St. Marguerite Bourgeoys.

The Bourgeoys revolution: Celebrating 400 years of St. Marguerite

  • January 24, 2020

Calling a woman who toiled in New France in the mid-1600s Canada’s first great feminist might draw a laugh from some, but not Sr. Susan Kidd.

Not when that woman is Marguerite Bourgeoys, a woman who crossed an ocean and was instrumental in planting the seeds that would see the small community of Ville-Marie on an island in the middle of the mighty St. Lawrence develop into the metropolis that has become Montreal. The founder of the Congregation of Notre Dame in Canada was a woman who took charge and made things happen, rarely taking no for an answer as she established a religious order and the French colony’s first school while working alongside pioneers Jeanne Mance and Paul de Maisonneuve in developing this new world community.

“In a sense, she was very much about people and relationship, which is a feminist in the very best sense,” said Kidd, a Notre Dame sister.

This year, Bourgeoys, who was canonized by Pope John Paul II on Oct. 31, 1982 as Canada’s first female saint, is being honoured by her congregation to mark 400 years since her birth on April 17, 1620 in Troyes, France. Her pioneering efforts in what was to become Canada helped create a new society and a religious congregation that has spread to seven other nations.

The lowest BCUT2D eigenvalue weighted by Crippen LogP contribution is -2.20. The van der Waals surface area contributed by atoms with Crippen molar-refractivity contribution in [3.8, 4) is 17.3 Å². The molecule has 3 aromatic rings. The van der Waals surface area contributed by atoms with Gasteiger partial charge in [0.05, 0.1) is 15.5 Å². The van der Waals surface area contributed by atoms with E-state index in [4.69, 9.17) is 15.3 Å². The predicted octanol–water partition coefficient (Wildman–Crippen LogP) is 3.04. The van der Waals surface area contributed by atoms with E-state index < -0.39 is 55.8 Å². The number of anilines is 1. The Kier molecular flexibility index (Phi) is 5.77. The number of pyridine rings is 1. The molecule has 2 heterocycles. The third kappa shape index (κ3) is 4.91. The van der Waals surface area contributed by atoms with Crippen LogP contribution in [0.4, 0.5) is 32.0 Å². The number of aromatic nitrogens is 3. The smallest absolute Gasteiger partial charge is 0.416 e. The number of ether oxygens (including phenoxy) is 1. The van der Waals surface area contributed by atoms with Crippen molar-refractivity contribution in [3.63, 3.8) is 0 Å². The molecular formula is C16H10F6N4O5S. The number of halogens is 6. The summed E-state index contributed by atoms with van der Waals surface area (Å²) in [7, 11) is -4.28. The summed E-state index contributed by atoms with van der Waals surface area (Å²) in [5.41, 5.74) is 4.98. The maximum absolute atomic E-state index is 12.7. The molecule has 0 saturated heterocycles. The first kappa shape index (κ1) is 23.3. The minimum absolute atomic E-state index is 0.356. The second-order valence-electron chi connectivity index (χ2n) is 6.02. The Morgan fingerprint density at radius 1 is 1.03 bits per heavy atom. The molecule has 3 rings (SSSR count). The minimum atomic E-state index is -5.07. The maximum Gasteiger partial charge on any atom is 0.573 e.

It was a radical approach Bourgeoys brought to this new land, especially for a woman, when she arrived in Ville-Marie at age 33 in November 1653. She was an educator, an evangelizer and a proponent of conciliation with the Native peoples. Her path followed the footsteps of Mary, who young Marguerite developed a devotion to through a spiritual experience during a procession in honour of Our Lady of the Rosary.